People have often asked me to describe the difference between diversity and inclusion. Many people use the analogy of diversity being different varieties of fruit and inclusion being fruit salad. Maybe what makes me different is that I don’t agree with this description.
As a business owner and educator I know, first hand, that simply throwing people together in a shared space does not produce an inclusive environment.
I never intentionally set out to employ people with disabilities. When my fiancé and I established Co-Ed Cafe in Lower Hutt it was intended to be a place where people could ask questions about their daily brew without the snob factor that is often associated with specialty coffee. When I was asked to run one of our secondary school barista courses for a class of profoundly Deaf students, we jumped at the opportunity for a couple of reasons. Firstly we were, and still are, a small, family-owned and operated business and every revenue stream will always be explored. Secondly, I didn’t know that most people wouldn’t have done it.
Having worked in the international coffee industry for over 20 years, I had always had a steadfast belief that coffee was truly inclusive, that one place where people connect and where wealth, religion and ability were irrelevant. It wasn’t until that day in September 2014 that I realised that the industry wasn’t as accessible as I had thought.
In the beginning of 2015 we employed Julz, an amazing young woman with a cochlear implant. I had no idea what that even meant. Julz is profoundly deaf but reads lips and is verbal. Having met her a number of times previously, as a customer of the cafe, I had no idea she was deaf so was blown away when she explained how she had learned to talk as a child and the struggles she had faced, as a highly competent woman, to be able to progress in a professional setting due to the barriers other people imposed on her. She had never learnt to sign so it was incredible to attend New Zealand Sign Language classes with her and embark on our NZSL journey together (although she is much better than I am!).
I often explain that we use coffee as a catalyst to teach people about inclusion and to affect change on society, but Julz has been a big part of this too. Working in close proximity with someone who processes information in a different way has made me appreciate how bad we are at being customers. Mobile phones cover our mouths and lack of eye contact means we often look away when placing our orders. For someone who relies on reading lips this can create confusion.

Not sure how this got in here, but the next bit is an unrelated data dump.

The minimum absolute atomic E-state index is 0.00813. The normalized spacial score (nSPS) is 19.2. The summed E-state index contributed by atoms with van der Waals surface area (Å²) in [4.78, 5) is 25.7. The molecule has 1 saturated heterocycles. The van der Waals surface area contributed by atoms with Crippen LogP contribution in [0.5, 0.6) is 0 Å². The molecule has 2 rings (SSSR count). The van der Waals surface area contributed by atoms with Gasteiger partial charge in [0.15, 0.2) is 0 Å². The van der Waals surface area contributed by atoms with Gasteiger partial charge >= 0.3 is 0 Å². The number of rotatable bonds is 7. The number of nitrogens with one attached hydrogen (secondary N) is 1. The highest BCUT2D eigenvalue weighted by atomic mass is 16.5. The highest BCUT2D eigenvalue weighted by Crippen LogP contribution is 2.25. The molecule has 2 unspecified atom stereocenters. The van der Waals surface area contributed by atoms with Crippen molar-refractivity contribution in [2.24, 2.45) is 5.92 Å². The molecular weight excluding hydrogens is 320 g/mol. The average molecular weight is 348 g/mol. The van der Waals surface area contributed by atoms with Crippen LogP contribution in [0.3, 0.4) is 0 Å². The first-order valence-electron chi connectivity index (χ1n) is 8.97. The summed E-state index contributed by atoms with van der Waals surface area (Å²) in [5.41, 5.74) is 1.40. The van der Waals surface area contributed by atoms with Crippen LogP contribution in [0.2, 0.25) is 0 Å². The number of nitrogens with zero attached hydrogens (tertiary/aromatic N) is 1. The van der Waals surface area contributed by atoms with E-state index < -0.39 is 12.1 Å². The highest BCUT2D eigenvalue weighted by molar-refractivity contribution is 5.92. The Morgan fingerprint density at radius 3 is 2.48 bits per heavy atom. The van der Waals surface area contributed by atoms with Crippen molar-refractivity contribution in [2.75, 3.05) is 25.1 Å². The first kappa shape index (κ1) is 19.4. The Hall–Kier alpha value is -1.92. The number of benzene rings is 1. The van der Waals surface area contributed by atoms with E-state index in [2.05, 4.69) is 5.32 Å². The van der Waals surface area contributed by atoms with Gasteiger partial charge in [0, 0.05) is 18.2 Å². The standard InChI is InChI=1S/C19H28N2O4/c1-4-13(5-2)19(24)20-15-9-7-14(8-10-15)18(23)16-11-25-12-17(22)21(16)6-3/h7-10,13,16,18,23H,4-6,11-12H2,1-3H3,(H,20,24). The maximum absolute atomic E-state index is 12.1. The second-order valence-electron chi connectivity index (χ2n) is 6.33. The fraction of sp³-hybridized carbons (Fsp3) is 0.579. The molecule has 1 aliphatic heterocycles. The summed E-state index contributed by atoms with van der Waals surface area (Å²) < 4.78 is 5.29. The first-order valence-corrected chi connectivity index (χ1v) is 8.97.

At Co-Ed not only do we work to establish a working environment where everyone can shine and we can provide the best level of service to everyone, but we also aim to educate the public on how to be good customers.
In order to do this we have worked to take the fear out of ignorance. And I don’t mean this in a derogatory way, but we are constantly made to feel scared to get things wrong in case we offend people. But if we don’t know, we don’t know. Julz is a perfect example. She knows she is Deaf, I know she’s Deaf, but when new customers visit the cafe they don’t. The team pick up on little things, like the tone of someone’s voice, that Julz doesn’t hear, and sometimes have to step in to help process the order. It is really easy, as someone who cares for Julz, to mirror someone’s tone in response but this just continues the cycle of fear. Instead we like to make light of it. I’m always asking Julz, “you Deaf or something?” to which she replies, always with a smile and chuckle “yes, actually I am”.
The look on people’s faces shows the shock horror that they may have offended her, but we just laugh it off. Reassure them that it happens all the time, mainly because Julz is amazing and kinda super human! (Please note that what she lacks in hearing she makes up for in kickass coffee-making skills, exceptional customer service and a wicked sense of humour!)
It’s only my thoughts, but in order to create accessible, inclusive business – and society – we need to remove fear and get to understand our differences in order to find our similarities. Coffee allows this to happen in all parts of the process, from seed to cup.
We now have two cafes, Co-Ed on Kings and Co’Ed on Queens, and out of a workforce of 14 we have eight people who identify with disability, either physical or neurological. We also have established Coffee Educators where we conduct accessible hospitality training and support people into employment. I am proud to say that it is not just the team with disability that make this possible, but the extended team around them, who change their way of working, learn sign language and support the business’ vision of an inclusive environment for customers and staff alike.
This is where my personal thoughts on inclusion and diversity come in. Diversity is like a musical instrument. Think Clapton, Hendrix and BB King, they all play the guitar but they use it to share the most personal and unique aspects of themselves. But inclusion is like an orchestra, where you need to be more aware of those around you. If one section of the orchestra falls behind, all the musicians, with the guidance of the conductor, slow down, find the beat, ensure they are all together and move forward as one.
Inclusion requires us to be more in tune with each other.
It has been a long, hard road (but I’ll save that for another time) but every day we see that we are making a difference and being the change.
Claire ‘the coffee fairy’ Matheson is the Founder and Boss Lady of Coffee Educators and Able Coffee Collaborative in Lower Hutt, New Zealand.
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